Run and Shoot: KU-A&M: Spirit of Aggieland

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KU-A&M: Spirit of Aggieland

COLLEGE STATION, Texas -- If you ever hit the lottery and decide to spend the fall heading to a different football game each Saturday, seeing the best stadiums, sights, and players the nation has to offer, I think a visit to College Station has to be on that list. (And I say that even though I collect a paycheck from the University of Texas in my other life.)

Everyone's list would likely have Texas-OU, LSU's Tiger Stadium at night, Florida-Georgia, and a trip to Michigan's Big House. Texas A&M would also be on my list even though its football program hasn't experienced the level of national success that those schools recently have.


But it's on my list because, well... the A&M community really is like a different world, one where people are freakishly friendly, fiercely loyal, and completely wrapped up in A&M's unique traditions.

Start your visit by watching the Aggies' big, brassy, old-school military-style band blast out its marching music as they head into the stadium.


The band is only the start of a long processional, which also includes Parson's Mounted Cavalry. In spite of a group of guys who happily trail the horses with a wheelbarrow and shovels, the PMC's presence in the stadium was recently in doubt until Aggie donors raised a few hundred grand for that bacteria-resistant surface that circles the field.


East of I-35, the terrain in Texas gently slopes all the way to the Gulf of Mexico, so the top of Kyle Field might be the highest point in all of southeast Texas. You can literally see for miles and miles.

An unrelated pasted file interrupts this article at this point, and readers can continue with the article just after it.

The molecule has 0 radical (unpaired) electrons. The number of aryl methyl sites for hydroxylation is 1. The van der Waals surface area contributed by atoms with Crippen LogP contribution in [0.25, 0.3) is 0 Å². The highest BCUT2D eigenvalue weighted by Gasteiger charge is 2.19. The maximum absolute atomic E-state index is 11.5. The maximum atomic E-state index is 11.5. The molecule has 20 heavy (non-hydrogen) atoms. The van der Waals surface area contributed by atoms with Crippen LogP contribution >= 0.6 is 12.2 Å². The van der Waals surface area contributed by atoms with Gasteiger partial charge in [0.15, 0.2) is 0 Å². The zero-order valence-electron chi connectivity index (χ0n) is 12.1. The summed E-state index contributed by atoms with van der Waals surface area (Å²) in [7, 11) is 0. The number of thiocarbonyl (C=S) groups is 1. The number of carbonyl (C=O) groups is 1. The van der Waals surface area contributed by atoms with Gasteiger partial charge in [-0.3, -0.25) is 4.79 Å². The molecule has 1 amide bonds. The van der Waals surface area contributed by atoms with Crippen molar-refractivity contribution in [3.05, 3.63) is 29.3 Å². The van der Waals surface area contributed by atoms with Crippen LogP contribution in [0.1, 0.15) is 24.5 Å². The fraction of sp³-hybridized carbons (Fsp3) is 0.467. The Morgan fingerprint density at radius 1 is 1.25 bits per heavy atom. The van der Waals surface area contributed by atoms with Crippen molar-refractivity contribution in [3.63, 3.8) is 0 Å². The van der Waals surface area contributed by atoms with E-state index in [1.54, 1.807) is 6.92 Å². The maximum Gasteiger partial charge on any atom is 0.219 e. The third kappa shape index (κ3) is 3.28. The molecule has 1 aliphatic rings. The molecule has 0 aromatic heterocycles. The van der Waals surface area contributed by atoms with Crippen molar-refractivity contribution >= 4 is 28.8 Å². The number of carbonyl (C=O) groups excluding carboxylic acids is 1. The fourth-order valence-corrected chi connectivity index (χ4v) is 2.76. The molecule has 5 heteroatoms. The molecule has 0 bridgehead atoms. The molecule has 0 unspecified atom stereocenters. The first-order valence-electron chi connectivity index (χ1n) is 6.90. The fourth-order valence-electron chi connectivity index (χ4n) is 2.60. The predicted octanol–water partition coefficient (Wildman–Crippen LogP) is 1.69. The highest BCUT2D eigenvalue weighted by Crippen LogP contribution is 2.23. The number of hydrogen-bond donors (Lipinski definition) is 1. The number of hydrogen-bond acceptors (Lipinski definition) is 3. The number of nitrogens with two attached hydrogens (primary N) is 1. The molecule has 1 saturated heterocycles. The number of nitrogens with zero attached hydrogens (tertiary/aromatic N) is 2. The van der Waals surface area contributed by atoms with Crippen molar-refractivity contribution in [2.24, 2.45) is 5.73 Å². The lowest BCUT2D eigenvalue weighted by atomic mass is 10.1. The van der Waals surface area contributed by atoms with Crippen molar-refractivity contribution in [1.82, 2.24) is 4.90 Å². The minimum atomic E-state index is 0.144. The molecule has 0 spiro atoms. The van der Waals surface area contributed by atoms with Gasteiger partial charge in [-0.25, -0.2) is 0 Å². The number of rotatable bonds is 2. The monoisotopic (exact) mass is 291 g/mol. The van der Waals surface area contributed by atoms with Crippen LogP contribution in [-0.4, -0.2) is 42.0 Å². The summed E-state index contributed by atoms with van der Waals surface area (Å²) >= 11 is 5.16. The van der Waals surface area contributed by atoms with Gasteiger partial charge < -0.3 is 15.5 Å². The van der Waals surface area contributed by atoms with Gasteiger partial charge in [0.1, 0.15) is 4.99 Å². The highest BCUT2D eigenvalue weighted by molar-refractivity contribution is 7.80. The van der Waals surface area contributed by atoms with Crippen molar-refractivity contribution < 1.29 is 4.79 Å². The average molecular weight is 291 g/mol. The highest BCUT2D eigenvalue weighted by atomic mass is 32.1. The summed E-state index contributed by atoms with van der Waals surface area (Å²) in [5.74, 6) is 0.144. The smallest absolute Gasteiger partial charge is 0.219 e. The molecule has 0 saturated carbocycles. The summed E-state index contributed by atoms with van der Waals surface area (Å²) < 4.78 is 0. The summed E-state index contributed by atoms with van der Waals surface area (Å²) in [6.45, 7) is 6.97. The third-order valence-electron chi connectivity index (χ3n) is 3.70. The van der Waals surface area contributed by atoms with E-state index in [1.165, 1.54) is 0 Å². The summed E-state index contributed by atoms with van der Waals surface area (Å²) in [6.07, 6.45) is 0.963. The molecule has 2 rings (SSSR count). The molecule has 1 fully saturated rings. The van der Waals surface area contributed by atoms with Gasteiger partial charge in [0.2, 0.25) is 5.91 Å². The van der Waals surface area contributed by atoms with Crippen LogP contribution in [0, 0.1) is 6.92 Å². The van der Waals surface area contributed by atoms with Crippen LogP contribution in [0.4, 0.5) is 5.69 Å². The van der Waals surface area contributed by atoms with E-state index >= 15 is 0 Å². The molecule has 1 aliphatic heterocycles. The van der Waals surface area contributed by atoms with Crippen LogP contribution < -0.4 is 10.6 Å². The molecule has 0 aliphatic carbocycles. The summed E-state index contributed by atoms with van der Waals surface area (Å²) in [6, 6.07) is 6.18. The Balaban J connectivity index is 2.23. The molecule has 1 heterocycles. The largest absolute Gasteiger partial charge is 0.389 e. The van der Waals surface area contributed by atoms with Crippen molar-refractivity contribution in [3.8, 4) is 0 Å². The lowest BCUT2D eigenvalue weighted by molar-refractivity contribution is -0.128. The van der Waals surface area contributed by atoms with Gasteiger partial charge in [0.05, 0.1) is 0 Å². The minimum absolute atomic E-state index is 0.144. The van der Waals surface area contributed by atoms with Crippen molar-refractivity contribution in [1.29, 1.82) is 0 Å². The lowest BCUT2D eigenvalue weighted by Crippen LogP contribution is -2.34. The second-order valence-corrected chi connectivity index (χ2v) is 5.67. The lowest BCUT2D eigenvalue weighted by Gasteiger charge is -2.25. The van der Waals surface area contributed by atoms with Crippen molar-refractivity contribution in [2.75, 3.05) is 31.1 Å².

Being at the top of Kyle Field also lets you experience what an earthquake feels like. As you enter the press box, you receive an information sheet. The second sentence is in bold print and reads: "For our first-time visitors, please do not be alarmed as the press box will move during the Aggie War Hymn." As the entire Aggie crowd locks arms and sways back and forth while singing "SAW VARSITY'S HOOOOOORNS OFF," sure enough, it feels like about 3.6 on the Richter Scale.


That's only a small part of the highly coordinated fan participation, which is led by the nation's ugliest cheer leaders, a group of guys who dress like milkmen with buzzcuts.


Just to get that image out of your head, here's a gratutious picture of the USC Song Girls.


At halftime, the band show is mesmerizing. I don't know a damn thing about band music, but it's absolutely fascinating to see a band march around in intricate geometric patters, its members repeatedly missing each other by inches as they cross and turn.


The Aggies also used to claim other unique traditions, such as never booing or leaving the game early, but Dennis Franchione has killed those traditions.

Regardless of how good the Aggie football team is, or who they're playing, a trip to Kyle Field will provide you with an experience you can't get anywhere else.

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